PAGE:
When I grew up in the late 80’s there was nothing as cool as the Teenage Mutant Ninja Turtles. I loved the turtles, and I convinced my parents to buy anything and everything that had their distinctive green logo slapped across the front. TMNT video games have been around almost as long as the turtles themselves, but the quality of their adventures has varied significantly throughout the years. So where does Mutants in Manhattan stack up among a library that’s populated by dozens of titles?
Mutants in Manhattan can be played either alone or with online multiplayer, and is fundamentally similar both ways. All four turtles are present even if you play by yourself, with each of your companions controlled by the computer. You are free to switch between the turtles at will, and can give them basic directions such as “Protect Me” or “Go All Out.” When you play online, you only control one turtle and need to cooperate with other players in order to survive and succeed as a team.
The gameplay of Mutants in Manhattan is action based, featuring a mix of hack-and-slash and arcade style combat. The turtles have a nice array of moves, from basic light and heavy attacks, to dodges and parries. They’re also a maneuverable bunch, capable of double jumping, gliding through the air, grinding on rails, and climbing the surfaces of the walls.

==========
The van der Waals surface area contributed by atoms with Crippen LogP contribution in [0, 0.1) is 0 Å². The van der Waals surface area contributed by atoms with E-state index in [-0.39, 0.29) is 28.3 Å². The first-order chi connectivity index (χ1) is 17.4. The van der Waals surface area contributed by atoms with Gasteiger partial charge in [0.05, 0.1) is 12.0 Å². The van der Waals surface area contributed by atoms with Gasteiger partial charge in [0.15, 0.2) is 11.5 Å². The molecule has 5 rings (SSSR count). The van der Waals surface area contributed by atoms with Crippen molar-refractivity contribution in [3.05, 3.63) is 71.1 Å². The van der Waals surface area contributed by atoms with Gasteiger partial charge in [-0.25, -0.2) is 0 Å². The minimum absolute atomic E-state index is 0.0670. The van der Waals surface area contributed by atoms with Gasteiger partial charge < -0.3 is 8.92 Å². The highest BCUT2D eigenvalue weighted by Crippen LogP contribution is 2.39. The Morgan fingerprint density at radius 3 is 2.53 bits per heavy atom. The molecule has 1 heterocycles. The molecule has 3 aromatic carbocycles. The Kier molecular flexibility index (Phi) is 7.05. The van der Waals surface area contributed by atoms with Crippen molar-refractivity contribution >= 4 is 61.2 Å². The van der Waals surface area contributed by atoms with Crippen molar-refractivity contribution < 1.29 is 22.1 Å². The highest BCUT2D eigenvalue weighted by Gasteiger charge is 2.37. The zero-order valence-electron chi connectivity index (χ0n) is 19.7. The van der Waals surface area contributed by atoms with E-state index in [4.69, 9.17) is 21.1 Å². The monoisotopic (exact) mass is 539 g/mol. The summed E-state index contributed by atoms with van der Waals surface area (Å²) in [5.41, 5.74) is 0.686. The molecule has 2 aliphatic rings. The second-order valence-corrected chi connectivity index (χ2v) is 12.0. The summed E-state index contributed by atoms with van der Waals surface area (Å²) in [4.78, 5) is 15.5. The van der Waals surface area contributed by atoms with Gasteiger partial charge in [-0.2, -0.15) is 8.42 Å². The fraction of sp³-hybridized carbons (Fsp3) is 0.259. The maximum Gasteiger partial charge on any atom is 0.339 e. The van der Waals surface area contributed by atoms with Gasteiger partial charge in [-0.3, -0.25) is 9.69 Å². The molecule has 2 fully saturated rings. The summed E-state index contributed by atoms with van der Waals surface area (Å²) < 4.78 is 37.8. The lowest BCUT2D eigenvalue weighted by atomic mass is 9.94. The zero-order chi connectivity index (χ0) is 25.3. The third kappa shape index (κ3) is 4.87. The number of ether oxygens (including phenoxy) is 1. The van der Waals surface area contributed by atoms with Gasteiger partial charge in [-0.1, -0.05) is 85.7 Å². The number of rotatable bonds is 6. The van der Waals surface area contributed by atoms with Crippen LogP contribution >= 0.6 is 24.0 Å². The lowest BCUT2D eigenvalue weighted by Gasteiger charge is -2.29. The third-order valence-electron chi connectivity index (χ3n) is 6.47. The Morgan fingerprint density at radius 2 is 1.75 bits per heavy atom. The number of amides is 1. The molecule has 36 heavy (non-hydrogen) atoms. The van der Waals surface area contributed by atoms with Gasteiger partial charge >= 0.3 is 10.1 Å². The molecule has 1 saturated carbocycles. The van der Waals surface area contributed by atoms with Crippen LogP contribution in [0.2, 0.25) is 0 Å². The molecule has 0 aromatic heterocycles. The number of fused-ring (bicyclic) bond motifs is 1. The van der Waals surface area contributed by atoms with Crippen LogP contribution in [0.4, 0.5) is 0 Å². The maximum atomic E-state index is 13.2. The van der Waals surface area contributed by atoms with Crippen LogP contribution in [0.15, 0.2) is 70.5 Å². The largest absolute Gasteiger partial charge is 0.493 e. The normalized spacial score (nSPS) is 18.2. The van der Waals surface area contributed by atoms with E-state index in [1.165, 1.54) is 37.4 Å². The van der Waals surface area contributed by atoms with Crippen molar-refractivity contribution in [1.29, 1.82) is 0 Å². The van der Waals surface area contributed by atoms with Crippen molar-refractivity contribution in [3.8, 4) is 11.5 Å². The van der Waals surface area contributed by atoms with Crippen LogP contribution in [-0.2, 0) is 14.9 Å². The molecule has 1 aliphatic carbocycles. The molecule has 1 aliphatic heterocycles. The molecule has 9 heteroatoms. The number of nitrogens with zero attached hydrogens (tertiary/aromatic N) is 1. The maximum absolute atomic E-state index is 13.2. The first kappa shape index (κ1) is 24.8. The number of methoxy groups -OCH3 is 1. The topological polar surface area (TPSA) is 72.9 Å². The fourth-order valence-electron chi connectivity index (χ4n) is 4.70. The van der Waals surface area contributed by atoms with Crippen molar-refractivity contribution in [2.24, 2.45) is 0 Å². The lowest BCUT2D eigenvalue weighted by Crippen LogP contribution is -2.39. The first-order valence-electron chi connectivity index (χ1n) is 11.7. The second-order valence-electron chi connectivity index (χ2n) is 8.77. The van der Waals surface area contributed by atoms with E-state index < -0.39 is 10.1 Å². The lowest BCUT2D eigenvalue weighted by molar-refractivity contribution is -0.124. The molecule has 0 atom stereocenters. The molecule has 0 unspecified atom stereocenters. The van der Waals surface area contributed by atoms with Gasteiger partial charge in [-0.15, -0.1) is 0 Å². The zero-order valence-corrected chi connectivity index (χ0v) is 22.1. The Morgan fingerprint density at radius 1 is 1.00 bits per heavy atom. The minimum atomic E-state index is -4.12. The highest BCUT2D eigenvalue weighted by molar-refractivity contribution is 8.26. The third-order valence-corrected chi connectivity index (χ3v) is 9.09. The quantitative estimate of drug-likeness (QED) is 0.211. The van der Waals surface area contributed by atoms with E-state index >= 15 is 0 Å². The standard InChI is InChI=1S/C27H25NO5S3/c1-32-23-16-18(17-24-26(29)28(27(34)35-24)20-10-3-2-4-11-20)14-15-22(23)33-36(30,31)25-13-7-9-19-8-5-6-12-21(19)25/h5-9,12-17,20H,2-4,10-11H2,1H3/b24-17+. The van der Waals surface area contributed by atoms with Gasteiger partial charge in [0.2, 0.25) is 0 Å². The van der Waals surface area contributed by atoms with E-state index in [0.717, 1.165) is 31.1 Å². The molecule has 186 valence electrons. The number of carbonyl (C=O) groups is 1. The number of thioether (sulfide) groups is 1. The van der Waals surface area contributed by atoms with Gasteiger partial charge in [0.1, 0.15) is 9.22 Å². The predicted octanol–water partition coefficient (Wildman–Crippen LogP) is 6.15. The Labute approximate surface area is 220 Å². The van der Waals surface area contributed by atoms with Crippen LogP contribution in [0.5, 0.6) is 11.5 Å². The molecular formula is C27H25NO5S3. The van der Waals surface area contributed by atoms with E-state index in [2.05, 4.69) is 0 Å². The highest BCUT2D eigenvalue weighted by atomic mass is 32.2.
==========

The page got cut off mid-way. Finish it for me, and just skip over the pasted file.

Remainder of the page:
Aside from the basics, each turtle can equip and carry four special moves into battle, which are called Ninjutsu techniques. These techniques can be purchased and upgraded between levels, and provide a variety of different offensive and tactical maneuvers. Many of these moves perform attacks of one form or another, but there are also moves that provide healing, jump boosts, and decoys.
In order to put a stop to Shredder’s sinister plans, the turtles must battle his minions over the course of nine stages. Each stage plays out differently, as some take place in open areas, while others require traversing from beginning to end. Players are given instructions by April O’Neil, who finds missions for the turtles to complete. These missions are usually simple, and include objectives such as returning stolen money, disabling bombs, and killing x amount of enemies by using stealth. While some of these missions happen every time you play a stage, many of them occur randomly, assuring that subsequent playthroughs will be different. After you perform enough missions, a pathway will open leading to the stage’s boss.